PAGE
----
He was drafted four picks ahead of Pavel Bure in the 1989 NHL Draft, but scored fewer goals per game over the course of his 429-game NHL career than Sabres “legend” Rob Ray. (Is this the time to be asking, “How?” and not “How many?”)
He shares a birthday (Sept. 19) with late-night comedian Jimmy Fallon and some of his own comedic instincts helped him earn a nickname – “Disco Dan” – that could gain further traction in Western New York given our penchant for a certain annual event, The World’s Largest Disco, which sells out every November in downtown Buffalo.
But most importantly, as he is introduced Thursday as the new head coach of the Buffalo Sabres, Dan Bylsma brings with him an impressive coaching resume.
He also brings a hunger – after a year on the sidelines – to regain his footing among the game’s winning minds behind the bench.
And he certainly learned, as a player, from some very well respected men in that fraternity.
Among the coaches he played for during the course of his 11-team, 12-year pro career: Larry Robinson, Bruce Boudreau, Bryan Murray, Paul MacLean, Mike Babcock and former Buffalo defenseman John Van Boxmeer. The latter, who continues to serve as a pro scout for the Sabres, had the privilege of coaching Bylsma twice – briefly in Rochester and then for a full season in Long Beach.
He was a thinking man’s player and a student of the game. Just a solid citizen. - John Van Boxmeer
“Character guy, great teammate, fearless shot blocker, would do anything to win,” Van Boxmeer gushed on Thursday. “He was a thinking man’s player and a student of the game. Not loud or boisterous in the room, just a solid citizen.”
And with attributes like that, it came as no surprise to Van Boxmeer that Bylsma would eventually become a coach – and a successful one at that.
It was just over six years ago when Bylsma, in his first season as a professional head coach, was elevated from Wilkes-Barre/Scranton of the American Hockey League (having gone 35-16-1) to the head job with the parent Pittsburgh Penguins. In the midst of the 208-09 season, the Penguins were struggling to find their way after having lost in the Cup Final of ’08 to Detroit.
Shelly Anderson of the Post-Gazette wrote this on the eve of Bylsma’s first playoff series as an NHL coach:
Bylsma's well-chronicled tweaks to the Penguins' existing system -- adding an aggressive edge and tapping into the squad's speed and drive -- have been well received. That's in large part due to the people skills of a man who, with his father, Jay, has written four books aimed at children and families and heavy on values, sports and his experiences.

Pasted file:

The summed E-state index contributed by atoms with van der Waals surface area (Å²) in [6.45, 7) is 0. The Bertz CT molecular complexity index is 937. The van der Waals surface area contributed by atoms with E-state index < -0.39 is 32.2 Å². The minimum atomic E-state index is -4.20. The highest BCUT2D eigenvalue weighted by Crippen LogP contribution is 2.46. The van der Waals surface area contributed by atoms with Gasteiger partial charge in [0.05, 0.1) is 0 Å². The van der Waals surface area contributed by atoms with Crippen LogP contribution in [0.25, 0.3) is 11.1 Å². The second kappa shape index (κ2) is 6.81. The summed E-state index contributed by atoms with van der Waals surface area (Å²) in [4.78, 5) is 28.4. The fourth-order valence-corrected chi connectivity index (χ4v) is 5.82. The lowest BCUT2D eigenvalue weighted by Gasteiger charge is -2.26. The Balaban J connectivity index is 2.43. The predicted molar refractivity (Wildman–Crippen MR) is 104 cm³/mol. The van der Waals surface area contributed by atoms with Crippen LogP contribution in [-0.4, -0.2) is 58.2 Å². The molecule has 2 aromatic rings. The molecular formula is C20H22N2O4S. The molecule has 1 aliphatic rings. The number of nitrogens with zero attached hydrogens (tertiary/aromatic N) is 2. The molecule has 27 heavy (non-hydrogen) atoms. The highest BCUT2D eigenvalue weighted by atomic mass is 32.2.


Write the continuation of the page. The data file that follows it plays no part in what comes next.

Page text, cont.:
"He communicates well with everybody whether it be a serious matter or a joking matter," team captain Sidney Crosby said. "In meetings, he keeps everyone on their toes and gets people involved through questions or hearing other guys' thoughts."
And as most everyone knows, Bylsma’s influence on the Penguins paid off immediately. That 2009 run would end with the hoisting of the Cup on a hot June night in the Motor City after a 2-1, Game 7 win over the Red Wings.
With Bylsma in charge, the Penguins would maintain their status as one of the league’s elite over the next five seasons by posting a regular season mark of 252-117-32.
No coach in NHL history had ever reached 250 wins so quickly. No Penguins coach has ever won more games.
Bylsma earned Coach of the Year honors in 2011 and has never had a regular-season winning percentage lower than .616, which was his first full season with the Penguins in 2009-10.
CSNPhilly.com contributor Casey Feeney posted these insights/numbers pertaining to Bylsma back in mid-April:
During his time in Pittsburgh, Bylsma treated shootouts as the precious point producers they are. His teams practiced breakaways in nearly every practice session. He also held “Mustache Man” competitions monthly, which saw every player on the team take part in the shootout. The last player left to not score would be forced to grow a mustache for the next month.
Not surprisingly, this emphasis in practice led to results in games. In his five full seasons as Penguins coach, Bylsma’s teams posted a 37-11 record in shootouts, easily the best record in the league. For those who say it’s easy to win a skills contest with Sidney Crosby and Evgeni Malkin, the Pens went 4-6 this year under Mike Johnston in the shootouts with the same talent.
The NHL will likely move to 3-on-3 overtime next season, which will negate the shootout to some extent. But if you think coaches won’t be able to scheme and bog down the 3-on-3 game like they have 4-on-4, then you’re not paying attention to the league. There will be plenty of shootouts moving forward.
Yet for the 44-year old Grand Haven, Mich. native, there is much to prove.
The Penguins lost in the Conference Final once and in the first and second rounds twice each in the years that followed the club’s ’09 triumph.
After being let go by the Pens in 2014, Bylsma has done some television work, along with assisting coach Todd Richards behind the bench during Team USA’s recent and impressive run to a bronze medal at the IIHF World Championship in the Czech Republic this month.
And one can assume that Bylsma liked what he saw from draft-eligible standout, and Team USA’s third-leading point-getter in the tournament, Jack Eichel.
Eichel is ranked No. 2 in virtually every scouting report in advance of the NHL’s June draft in Florida, with the Sabres holding the second-overall selection.
And with that second pick only weeks away, what will follow will be a second chance at a first impression for the new coach, Dan Bylsma.